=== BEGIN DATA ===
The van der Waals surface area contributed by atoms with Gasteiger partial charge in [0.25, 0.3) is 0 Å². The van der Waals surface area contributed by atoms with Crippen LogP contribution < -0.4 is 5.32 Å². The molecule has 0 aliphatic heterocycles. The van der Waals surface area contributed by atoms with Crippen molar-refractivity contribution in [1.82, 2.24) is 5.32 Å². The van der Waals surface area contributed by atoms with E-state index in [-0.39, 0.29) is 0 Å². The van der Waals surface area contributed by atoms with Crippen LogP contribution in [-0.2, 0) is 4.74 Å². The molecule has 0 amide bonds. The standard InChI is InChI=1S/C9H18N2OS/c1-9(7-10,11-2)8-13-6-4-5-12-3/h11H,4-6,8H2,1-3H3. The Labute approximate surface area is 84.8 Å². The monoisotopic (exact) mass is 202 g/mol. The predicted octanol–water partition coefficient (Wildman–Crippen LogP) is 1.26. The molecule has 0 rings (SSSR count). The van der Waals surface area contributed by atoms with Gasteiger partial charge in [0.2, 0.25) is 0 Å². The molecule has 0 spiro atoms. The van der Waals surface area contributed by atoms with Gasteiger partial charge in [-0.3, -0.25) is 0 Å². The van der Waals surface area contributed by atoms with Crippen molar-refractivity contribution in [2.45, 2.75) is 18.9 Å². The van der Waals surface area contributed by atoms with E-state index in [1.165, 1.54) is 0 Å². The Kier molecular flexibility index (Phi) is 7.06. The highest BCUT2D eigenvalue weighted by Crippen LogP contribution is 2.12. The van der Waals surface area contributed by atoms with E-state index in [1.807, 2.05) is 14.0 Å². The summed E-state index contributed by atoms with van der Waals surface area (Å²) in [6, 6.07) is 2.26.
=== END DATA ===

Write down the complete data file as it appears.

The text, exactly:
The van der Waals surface area contributed by atoms with Gasteiger partial charge in [0.25, 0.3) is 0 Å². The van der Waals surface area contributed by atoms with Crippen LogP contribution < -0.4 is 5.32 Å². The molecule has 0 aliphatic heterocycles. The van der Waals surface area contributed by atoms with Crippen molar-refractivity contribution in [1.82, 2.24) is 5.32 Å². The van der Waals surface area contributed by atoms with E-state index in [-0.39, 0.29) is 0 Å². The van der Waals surface area contributed by atoms with Crippen LogP contribution in [-0.2, 0) is 4.74 Å². The molecule has 0 amide bonds. The standard InChI is InChI=1S/C9H18N2OS/c1-9(7-10,11-2)8-13-6-4-5-12-3/h11H,4-6,8H2,1-3H3. The Labute approximate surface area is 84.8 Å². The monoisotopic (exact) mass is 202 g/mol. The predicted octanol–water partition coefficient (Wildman–Crippen LogP) is 1.26. The molecule has 0 rings (SSSR count). The van der Waals surface area contributed by atoms with Gasteiger partial charge in [0.2, 0.25) is 0 Å². The molecule has 0 spiro atoms. The van der Waals surface area contributed by atoms with Gasteiger partial charge in [-0.3, -0.25) is 0 Å². The van der Waals surface area contributed by atoms with Crippen molar-refractivity contribution in [2.45, 2.75) is 18.9 Å². The van der Waals surface area contributed by atoms with E-state index in [1.165, 1.54) is 0 Å². The Kier molecular flexibility index (Phi) is 7.06. The highest BCUT2D eigenvalue weighted by Crippen LogP contribution is 2.12. The van der Waals surface area contributed by atoms with E-state index in [1.807, 2.05) is 14.0 Å². The summed E-state index contributed by atoms with van der Waals surface area (Å²) in [6, 6.07) is 2.26.